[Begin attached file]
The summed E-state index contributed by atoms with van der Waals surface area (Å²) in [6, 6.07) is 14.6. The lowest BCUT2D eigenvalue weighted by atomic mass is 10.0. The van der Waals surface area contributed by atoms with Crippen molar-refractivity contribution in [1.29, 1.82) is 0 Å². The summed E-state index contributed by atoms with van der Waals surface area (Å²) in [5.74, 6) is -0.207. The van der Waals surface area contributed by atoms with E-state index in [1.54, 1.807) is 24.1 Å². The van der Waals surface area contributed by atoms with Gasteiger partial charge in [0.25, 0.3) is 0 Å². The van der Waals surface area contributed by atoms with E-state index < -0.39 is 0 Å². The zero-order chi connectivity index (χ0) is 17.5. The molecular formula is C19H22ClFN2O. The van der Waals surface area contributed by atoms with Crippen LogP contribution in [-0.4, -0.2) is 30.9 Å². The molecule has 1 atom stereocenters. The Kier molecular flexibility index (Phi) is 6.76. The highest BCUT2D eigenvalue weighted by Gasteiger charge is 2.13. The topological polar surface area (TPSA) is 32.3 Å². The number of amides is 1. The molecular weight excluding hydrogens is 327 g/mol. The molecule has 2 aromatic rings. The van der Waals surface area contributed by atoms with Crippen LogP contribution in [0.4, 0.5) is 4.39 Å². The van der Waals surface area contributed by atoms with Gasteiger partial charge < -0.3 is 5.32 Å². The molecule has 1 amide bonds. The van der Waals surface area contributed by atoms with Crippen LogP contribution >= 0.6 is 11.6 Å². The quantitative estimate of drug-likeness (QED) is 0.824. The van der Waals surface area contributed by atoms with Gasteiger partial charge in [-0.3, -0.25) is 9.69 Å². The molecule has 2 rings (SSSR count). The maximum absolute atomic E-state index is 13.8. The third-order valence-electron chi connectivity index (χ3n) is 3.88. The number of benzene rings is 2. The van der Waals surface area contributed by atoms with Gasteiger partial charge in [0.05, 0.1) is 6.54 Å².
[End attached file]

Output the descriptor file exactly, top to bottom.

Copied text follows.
The summed E-state index contributed by atoms with van der Waals surface area (Å²) in [6, 6.07) is 14.6. The lowest BCUT2D eigenvalue weighted by atomic mass is 10.0. The van der Waals surface area contributed by atoms with Crippen molar-refractivity contribution in [1.29, 1.82) is 0 Å². The summed E-state index contributed by atoms with van der Waals surface area (Å²) in [5.74, 6) is -0.207. The van der Waals surface area contributed by atoms with E-state index in [1.54, 1.807) is 24.1 Å². The van der Waals surface area contributed by atoms with Gasteiger partial charge in [0.25, 0.3) is 0 Å². The van der Waals surface area contributed by atoms with E-state index < -0.39 is 0 Å². The zero-order chi connectivity index (χ0) is 17.5. The molecular formula is C19H22ClFN2O. The van der Waals surface area contributed by atoms with Crippen LogP contribution in [-0.4, -0.2) is 30.9 Å². The molecule has 1 atom stereocenters. The Kier molecular flexibility index (Phi) is 6.76. The highest BCUT2D eigenvalue weighted by Gasteiger charge is 2.13. The topological polar surface area (TPSA) is 32.3 Å². The number of amides is 1. The molecular weight excluding hydrogens is 327 g/mol. The molecule has 2 aromatic rings. The van der Waals surface area contributed by atoms with Crippen LogP contribution in [0.4, 0.5) is 4.39 Å². The van der Waals surface area contributed by atoms with Gasteiger partial charge < -0.3 is 5.32 Å². The molecule has 1 amide bonds. The van der Waals surface area contributed by atoms with Crippen LogP contribution >= 0.6 is 11.6 Å². The quantitative estimate of drug-likeness (QED) is 0.824. The van der Waals surface area contributed by atoms with Gasteiger partial charge in [-0.3, -0.25) is 9.69 Å². The molecule has 2 rings (SSSR count). The maximum absolute atomic E-state index is 13.8. The third-order valence-electron chi connectivity index (χ3n) is 3.88. The number of benzene rings is 2. The van der Waals surface area contributed by atoms with Gasteiger partial charge in [0.05, 0.1) is 6.54 Å².